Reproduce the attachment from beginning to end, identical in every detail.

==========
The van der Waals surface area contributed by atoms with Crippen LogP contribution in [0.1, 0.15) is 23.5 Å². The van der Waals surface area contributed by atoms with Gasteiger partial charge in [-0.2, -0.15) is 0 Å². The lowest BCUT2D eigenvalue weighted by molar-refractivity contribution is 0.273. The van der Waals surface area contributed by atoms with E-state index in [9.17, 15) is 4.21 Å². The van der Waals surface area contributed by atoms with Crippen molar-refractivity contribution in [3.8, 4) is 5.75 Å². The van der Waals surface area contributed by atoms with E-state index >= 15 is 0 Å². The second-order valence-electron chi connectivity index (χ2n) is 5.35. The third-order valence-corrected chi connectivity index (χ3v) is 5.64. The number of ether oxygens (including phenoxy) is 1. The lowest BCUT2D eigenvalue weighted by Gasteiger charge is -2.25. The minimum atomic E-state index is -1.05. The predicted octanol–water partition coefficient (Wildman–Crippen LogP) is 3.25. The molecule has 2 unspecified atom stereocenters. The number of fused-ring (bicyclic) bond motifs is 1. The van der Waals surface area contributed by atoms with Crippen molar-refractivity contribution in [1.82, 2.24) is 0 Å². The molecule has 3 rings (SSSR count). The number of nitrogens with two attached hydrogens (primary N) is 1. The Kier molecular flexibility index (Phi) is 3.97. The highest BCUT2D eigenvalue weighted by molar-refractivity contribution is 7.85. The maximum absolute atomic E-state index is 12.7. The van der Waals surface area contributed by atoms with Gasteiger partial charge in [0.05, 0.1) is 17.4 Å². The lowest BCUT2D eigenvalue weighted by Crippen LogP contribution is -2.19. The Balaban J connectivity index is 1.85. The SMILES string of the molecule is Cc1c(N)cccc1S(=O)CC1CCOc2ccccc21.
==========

The van der Waals surface area contributed by atoms with Crippen LogP contribution in [0.1, 0.15) is 23.5 Å². The van der Waals surface area contributed by atoms with Gasteiger partial charge in [-0.2, -0.15) is 0 Å². The lowest BCUT2D eigenvalue weighted by molar-refractivity contribution is 0.273. The van der Waals surface area contributed by atoms with E-state index in [9.17, 15) is 4.21 Å². The van der Waals surface area contributed by atoms with Crippen molar-refractivity contribution in [3.8, 4) is 5.75 Å². The van der Waals surface area contributed by atoms with E-state index >= 15 is 0 Å². The second-order valence-electron chi connectivity index (χ2n) is 5.35. The third-order valence-corrected chi connectivity index (χ3v) is 5.64. The number of ether oxygens (including phenoxy) is 1. The lowest BCUT2D eigenvalue weighted by Gasteiger charge is -2.25. The minimum atomic E-state index is -1.05. The predicted octanol–water partition coefficient (Wildman–Crippen LogP) is 3.25. The molecule has 2 unspecified atom stereocenters. The number of fused-ring (bicyclic) bond motifs is 1. The van der Waals surface area contributed by atoms with Crippen molar-refractivity contribution in [1.82, 2.24) is 0 Å². The molecule has 3 rings (SSSR count). The number of nitrogens with two attached hydrogens (primary N) is 1. The Kier molecular flexibility index (Phi) is 3.97. The highest BCUT2D eigenvalue weighted by molar-refractivity contribution is 7.85. The maximum absolute atomic E-state index is 12.7. The van der Waals surface area contributed by atoms with Gasteiger partial charge in [0.05, 0.1) is 17.4 Å². The lowest BCUT2D eigenvalue weighted by Crippen LogP contribution is -2.19. The Balaban J connectivity index is 1.85. The SMILES string of the molecule is Cc1c(N)cccc1S(=O)CC1CCOc2ccccc21.